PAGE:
Now some members of the victim brigade might be quick to justify their actions with, “Yes but Leak’s cartoon showed an Aboriginal father.” That’s true, as the cartoon was about the neglect of Aboriginal children and given the context inspired by the Four Corners show about the treatment of black teens in Darwin’s youth-detention centre. The cartoon also showed an Aboriginal police officer, yet nobody claimed that the image inspire pride. Again, there is a gross inconsistency at work. As the son of a retired police officer who was highly regarded in his profession and just happens to be Aboriginal, I thought of claiming to be offended because nobody praised the Aboriginal cop in Leak’s cartoon. I even thought of claiming I had been traumatised. But would anyone care? Not likely! As there is no use claiming to be offended if nobody is going to pay attention, I did not contact Gillian Triggs at the HRC and demand a $250,000 payout.

Sweep away the hashtags, the posturing and the hissing of the politically correct chorus and what remains is a simple, straightforward and indisputable fact: Leak’s cartoon was not racist, only inconvenient to those who have trouble admitting that far too many Aboriginal children come from homes where they are abused and neglected.

As I said, if Leak’s critics were honest, or at least consistent, they would be howling down Langton, Price and Cashman. But that isn’t happening. Rather, as the attention their remarks garnered fades away, they will be ignored. It’s so much easier to attack a white cartoonist as a racist than to actually address the problem three black champions of truth have laid out chapter and verse.

Anthony Dillon identifies as a part-Aboriginal Australian who is proud of both his Aboriginal and non-Aboriginal ancestries. Originally from Queensland, he now lives in Sydney and is a researcher at the Australian Catholic University

Comments [17]

  1. Ian MacDougall says:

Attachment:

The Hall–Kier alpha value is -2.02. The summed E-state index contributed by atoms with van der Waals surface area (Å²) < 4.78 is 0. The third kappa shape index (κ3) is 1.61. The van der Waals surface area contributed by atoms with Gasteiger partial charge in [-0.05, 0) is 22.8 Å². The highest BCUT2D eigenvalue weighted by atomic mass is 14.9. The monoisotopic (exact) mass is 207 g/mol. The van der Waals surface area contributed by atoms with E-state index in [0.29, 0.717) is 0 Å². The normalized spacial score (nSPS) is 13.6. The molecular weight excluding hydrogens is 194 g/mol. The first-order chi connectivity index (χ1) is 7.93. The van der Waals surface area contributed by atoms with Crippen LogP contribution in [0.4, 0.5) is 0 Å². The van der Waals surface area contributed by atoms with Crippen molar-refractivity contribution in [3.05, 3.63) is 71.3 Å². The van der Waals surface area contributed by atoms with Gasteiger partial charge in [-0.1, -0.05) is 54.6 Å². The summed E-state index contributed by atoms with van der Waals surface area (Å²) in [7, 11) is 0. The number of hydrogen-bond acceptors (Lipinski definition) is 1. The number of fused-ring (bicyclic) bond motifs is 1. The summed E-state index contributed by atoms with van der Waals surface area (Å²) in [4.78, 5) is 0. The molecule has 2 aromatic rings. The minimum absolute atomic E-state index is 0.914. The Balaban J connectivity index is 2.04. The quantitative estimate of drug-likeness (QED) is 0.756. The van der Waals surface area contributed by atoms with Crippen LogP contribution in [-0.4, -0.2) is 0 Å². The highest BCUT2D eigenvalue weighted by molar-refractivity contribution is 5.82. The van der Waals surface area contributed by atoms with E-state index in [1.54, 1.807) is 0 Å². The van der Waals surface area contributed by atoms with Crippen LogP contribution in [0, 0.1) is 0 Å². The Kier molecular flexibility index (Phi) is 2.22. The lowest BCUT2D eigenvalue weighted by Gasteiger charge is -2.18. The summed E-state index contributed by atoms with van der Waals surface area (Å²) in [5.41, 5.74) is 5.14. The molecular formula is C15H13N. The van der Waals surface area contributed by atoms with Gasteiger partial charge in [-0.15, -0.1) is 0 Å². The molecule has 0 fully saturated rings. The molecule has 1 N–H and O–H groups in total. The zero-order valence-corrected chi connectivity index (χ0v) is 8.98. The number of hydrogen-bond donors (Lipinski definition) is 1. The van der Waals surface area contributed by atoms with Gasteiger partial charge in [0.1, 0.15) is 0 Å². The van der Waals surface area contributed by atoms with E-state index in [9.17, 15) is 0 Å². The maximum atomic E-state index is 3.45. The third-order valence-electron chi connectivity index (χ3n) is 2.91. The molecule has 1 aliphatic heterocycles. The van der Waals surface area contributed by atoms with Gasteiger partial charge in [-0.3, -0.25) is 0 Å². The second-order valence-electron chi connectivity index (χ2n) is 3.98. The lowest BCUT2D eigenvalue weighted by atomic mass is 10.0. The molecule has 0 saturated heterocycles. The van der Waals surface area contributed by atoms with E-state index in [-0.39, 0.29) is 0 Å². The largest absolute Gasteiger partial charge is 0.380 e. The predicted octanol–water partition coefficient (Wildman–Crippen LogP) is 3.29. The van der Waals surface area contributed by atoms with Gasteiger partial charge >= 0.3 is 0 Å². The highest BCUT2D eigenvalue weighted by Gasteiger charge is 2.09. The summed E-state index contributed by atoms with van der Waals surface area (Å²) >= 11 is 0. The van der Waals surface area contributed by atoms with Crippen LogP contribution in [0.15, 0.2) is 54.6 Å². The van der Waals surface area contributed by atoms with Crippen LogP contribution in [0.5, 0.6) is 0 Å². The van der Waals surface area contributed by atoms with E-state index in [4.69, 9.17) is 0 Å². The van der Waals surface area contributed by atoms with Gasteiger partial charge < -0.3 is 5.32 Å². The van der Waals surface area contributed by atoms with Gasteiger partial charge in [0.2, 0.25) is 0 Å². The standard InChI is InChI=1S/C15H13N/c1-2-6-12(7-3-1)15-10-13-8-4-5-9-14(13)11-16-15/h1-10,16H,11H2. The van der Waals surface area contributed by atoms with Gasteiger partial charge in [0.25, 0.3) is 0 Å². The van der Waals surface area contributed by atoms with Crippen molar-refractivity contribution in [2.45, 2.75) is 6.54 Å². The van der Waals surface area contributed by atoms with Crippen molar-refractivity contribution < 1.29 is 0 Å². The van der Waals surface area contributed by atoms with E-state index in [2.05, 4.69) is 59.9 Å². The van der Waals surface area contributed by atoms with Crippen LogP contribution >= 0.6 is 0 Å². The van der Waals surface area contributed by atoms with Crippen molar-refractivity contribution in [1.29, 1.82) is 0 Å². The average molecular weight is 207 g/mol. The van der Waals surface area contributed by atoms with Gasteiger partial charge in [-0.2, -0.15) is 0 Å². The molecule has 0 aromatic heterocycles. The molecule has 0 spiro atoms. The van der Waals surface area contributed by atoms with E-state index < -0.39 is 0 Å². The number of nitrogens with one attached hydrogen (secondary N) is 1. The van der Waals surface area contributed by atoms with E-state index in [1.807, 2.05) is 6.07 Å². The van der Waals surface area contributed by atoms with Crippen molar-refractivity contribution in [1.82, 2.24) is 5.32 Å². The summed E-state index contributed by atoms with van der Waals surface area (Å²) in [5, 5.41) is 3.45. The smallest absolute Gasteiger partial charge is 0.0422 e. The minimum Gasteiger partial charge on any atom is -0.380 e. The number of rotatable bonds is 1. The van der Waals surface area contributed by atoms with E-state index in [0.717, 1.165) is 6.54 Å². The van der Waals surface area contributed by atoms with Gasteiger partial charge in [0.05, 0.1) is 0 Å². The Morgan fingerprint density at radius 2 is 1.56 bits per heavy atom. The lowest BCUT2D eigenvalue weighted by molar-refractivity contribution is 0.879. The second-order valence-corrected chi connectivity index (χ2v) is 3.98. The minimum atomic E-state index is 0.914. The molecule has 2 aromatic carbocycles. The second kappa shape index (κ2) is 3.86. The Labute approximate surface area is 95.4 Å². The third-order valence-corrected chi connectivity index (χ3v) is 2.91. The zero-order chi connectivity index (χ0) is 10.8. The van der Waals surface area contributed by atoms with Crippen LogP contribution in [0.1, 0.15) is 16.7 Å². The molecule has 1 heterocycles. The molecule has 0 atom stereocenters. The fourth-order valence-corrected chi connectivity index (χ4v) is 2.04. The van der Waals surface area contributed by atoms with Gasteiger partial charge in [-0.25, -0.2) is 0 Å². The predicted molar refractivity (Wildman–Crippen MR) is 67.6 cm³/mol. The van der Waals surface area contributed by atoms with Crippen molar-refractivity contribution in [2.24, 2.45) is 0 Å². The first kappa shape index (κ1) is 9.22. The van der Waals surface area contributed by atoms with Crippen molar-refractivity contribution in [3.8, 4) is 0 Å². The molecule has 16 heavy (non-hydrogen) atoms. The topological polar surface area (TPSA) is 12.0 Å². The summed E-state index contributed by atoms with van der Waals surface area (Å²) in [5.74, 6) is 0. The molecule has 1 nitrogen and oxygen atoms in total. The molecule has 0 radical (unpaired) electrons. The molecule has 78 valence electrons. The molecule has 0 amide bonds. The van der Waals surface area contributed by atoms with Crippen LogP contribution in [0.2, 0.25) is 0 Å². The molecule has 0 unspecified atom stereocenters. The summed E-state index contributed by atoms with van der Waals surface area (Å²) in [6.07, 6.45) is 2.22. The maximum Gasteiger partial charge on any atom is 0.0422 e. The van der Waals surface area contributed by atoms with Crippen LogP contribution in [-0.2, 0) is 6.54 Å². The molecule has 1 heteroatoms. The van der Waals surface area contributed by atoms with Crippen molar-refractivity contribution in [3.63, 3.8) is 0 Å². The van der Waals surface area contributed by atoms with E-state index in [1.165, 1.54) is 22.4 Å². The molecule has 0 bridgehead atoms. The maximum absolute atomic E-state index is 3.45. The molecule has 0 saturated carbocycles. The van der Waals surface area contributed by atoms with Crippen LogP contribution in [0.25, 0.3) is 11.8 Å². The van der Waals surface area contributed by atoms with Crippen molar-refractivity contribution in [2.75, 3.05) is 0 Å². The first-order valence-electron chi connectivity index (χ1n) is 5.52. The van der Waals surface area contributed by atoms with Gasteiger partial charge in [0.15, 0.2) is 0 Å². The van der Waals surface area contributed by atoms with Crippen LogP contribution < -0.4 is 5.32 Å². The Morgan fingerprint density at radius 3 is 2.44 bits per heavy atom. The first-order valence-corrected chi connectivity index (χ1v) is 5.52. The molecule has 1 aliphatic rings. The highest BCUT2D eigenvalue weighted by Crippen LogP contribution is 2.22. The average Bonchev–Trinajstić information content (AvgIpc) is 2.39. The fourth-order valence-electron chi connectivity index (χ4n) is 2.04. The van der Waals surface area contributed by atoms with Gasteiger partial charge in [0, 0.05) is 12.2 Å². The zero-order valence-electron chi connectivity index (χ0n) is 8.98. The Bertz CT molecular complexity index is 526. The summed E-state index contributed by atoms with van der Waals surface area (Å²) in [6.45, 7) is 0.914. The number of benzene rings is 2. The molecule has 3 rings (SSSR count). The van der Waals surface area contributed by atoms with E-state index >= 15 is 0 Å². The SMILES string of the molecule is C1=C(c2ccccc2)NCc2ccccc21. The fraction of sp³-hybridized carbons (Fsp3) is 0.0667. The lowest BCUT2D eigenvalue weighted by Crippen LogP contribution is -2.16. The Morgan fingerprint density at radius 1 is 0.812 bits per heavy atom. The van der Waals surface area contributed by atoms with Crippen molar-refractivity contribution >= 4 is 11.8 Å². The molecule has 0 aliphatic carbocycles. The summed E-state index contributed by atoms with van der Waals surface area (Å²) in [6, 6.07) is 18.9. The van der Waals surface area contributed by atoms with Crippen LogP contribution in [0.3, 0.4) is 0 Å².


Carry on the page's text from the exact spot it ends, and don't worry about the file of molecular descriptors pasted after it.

Well written and well reasoned.
    In my own experience in the Australian bush, the former casual mixing of blacks and whites has given way in recent years to an apartheid which is now well entrenched. And it mainly comes from the Aborigines. They want minimal social contact with the Whites. There are many reasons for this I am sure, and for the slow rate of change. But it is there.

    • en passant says:

      Ian McD,
      How dare you comment on racism. Are you completely self unaware? Anthony has written an insightful article full of good sense, personal experience and logic whereas YOU accused me (twice) of being a racist? Your words were “I would say not only that you are a 24-carat ignoramus, but pretty clearly a prize racist as well.”

      Ah, the last resort of the Leftoid scum. I pointed out that I have been continuously married for the past 41 years to a wonderful Asian lady. ‘Innocently’ commenting and giving your opinion on racism to someone of Anthony’s standing and knowledge while simultaneously accusing someone of racism without the slightest evidence is pretty low even for you.

      I have passed on your comment to my wife and children so they can see the sort of Leftoid ignorance they may face from a White Australian WASP of Scottish descent. They are hurt that someone could consider me racist given my record.

      YOU ARE BEING GIVEN A CHANCE TO APOLOGIZE TO ME AND TO THEM WITHOUT RESERVATION OR ‘BUT’S.

      • Ian MacDougall says:

        ‘en passant’, or whatever your real name is:

        Noted.

        • en passant says:

          Ian McD,
          That is NOT a withdrawal or apology.

          Last Chance

          • Ian MacDougall says:


            ….while simultaneously accusing someone of racism without the slightest evidence….”

            ‘en passant’ or whatever your real name is:
            I gave you the evidence. Best possible: a direct quote from YOU (not from your wife, children, uncles, aunts, cousins, or whoever else you are determined on dragging in). But you chose to ignore that rock-solid evidence in favour of whipping yourself up into a frenzy. You must be spinning on the spot like a top so fast that your shoes have caught fire.